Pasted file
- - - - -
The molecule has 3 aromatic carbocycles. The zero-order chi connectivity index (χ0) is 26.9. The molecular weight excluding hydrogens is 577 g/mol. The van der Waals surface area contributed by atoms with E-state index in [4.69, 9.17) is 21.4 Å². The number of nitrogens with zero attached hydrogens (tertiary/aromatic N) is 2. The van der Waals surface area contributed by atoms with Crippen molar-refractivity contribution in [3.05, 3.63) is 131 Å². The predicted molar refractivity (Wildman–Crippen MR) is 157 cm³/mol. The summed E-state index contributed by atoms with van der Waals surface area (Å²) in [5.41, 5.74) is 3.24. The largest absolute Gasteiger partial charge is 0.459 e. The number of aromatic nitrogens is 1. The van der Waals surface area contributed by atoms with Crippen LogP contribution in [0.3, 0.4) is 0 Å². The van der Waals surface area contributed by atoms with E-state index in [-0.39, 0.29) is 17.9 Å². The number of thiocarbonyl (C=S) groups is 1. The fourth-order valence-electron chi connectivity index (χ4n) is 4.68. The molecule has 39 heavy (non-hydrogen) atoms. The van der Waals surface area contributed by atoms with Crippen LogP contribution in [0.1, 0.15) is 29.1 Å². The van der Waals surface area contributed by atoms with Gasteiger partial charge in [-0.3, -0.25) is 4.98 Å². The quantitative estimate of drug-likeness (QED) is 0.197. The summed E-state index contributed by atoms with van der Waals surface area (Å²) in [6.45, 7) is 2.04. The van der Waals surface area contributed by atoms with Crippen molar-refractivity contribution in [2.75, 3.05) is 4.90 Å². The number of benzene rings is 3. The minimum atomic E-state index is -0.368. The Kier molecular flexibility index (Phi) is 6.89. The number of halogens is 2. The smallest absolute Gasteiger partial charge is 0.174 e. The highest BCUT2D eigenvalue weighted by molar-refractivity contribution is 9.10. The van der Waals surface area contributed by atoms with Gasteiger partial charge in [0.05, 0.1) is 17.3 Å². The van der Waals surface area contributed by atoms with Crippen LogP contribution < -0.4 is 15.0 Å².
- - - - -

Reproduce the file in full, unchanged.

The molecule has 3 aromatic carbocycles. The zero-order chi connectivity index (χ0) is 26.9. The molecular weight excluding hydrogens is 577 g/mol. The van der Waals surface area contributed by atoms with E-state index in [4.69, 9.17) is 21.4 Å². The number of nitrogens with zero attached hydrogens (tertiary/aromatic N) is 2. The van der Waals surface area contributed by atoms with Crippen molar-refractivity contribution in [3.05, 3.63) is 131 Å². The predicted molar refractivity (Wildman–Crippen MR) is 157 cm³/mol. The summed E-state index contributed by atoms with van der Waals surface area (Å²) in [5.41, 5.74) is 3.24. The largest absolute Gasteiger partial charge is 0.459 e. The number of aromatic nitrogens is 1. The van der Waals surface area contributed by atoms with Crippen LogP contribution in [0.3, 0.4) is 0 Å². The van der Waals surface area contributed by atoms with E-state index in [-0.39, 0.29) is 17.9 Å². The number of thiocarbonyl (C=S) groups is 1. The fourth-order valence-electron chi connectivity index (χ4n) is 4.68. The molecule has 39 heavy (non-hydrogen) atoms. The van der Waals surface area contributed by atoms with Crippen LogP contribution in [0.1, 0.15) is 29.1 Å². The van der Waals surface area contributed by atoms with Gasteiger partial charge in [-0.3, -0.25) is 4.98 Å². The quantitative estimate of drug-likeness (QED) is 0.197. The summed E-state index contributed by atoms with van der Waals surface area (Å²) in [6.45, 7) is 2.04. The van der Waals surface area contributed by atoms with Crippen molar-refractivity contribution in [2.75, 3.05) is 4.90 Å². The number of benzene rings is 3. The minimum atomic E-state index is -0.368. The Kier molecular flexibility index (Phi) is 6.89. The number of halogens is 2. The smallest absolute Gasteiger partial charge is 0.174 e. The highest BCUT2D eigenvalue weighted by molar-refractivity contribution is 9.10. The van der Waals surface area contributed by atoms with Gasteiger partial charge in [0.05, 0.1) is 17.3 Å². The van der Waals surface area contributed by atoms with Crippen LogP contribution < -0.4 is 15.0 Å².